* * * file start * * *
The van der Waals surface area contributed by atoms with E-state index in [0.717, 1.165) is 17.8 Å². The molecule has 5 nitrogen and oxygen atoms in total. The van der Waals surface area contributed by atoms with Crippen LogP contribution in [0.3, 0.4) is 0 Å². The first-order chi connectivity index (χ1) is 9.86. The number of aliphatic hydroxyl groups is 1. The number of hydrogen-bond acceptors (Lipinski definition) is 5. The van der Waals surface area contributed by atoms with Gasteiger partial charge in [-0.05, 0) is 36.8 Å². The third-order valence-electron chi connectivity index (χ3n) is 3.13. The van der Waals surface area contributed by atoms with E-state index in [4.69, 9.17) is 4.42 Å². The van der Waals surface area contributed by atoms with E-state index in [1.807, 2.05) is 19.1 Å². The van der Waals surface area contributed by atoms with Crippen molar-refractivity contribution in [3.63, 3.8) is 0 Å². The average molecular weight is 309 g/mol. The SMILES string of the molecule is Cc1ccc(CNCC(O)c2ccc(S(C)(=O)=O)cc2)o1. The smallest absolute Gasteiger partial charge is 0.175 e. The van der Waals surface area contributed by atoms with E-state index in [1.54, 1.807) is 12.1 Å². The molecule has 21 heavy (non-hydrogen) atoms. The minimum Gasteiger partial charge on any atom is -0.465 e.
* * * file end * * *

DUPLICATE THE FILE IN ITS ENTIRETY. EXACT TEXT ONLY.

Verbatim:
The van der Waals surface area contributed by atoms with E-state index in [0.717, 1.165) is 17.8 Å². The molecule has 5 nitrogen and oxygen atoms in total. The van der Waals surface area contributed by atoms with Crippen LogP contribution in [0.3, 0.4) is 0 Å². The first-order chi connectivity index (χ1) is 9.86. The number of aliphatic hydroxyl groups is 1. The number of hydrogen-bond acceptors (Lipinski definition) is 5. The van der Waals surface area contributed by atoms with Gasteiger partial charge in [-0.05, 0) is 36.8 Å². The third-order valence-electron chi connectivity index (χ3n) is 3.13. The van der Waals surface area contributed by atoms with E-state index in [4.69, 9.17) is 4.42 Å². The van der Waals surface area contributed by atoms with E-state index in [1.807, 2.05) is 19.1 Å². The van der Waals surface area contributed by atoms with Crippen molar-refractivity contribution in [3.63, 3.8) is 0 Å². The average molecular weight is 309 g/mol. The SMILES string of the molecule is Cc1ccc(CNCC(O)c2ccc(S(C)(=O)=O)cc2)o1. The smallest absolute Gasteiger partial charge is 0.175 e. The van der Waals surface area contributed by atoms with E-state index in [1.54, 1.807) is 12.1 Å². The molecule has 21 heavy (non-hydrogen) atoms. The minimum Gasteiger partial charge on any atom is -0.465 e.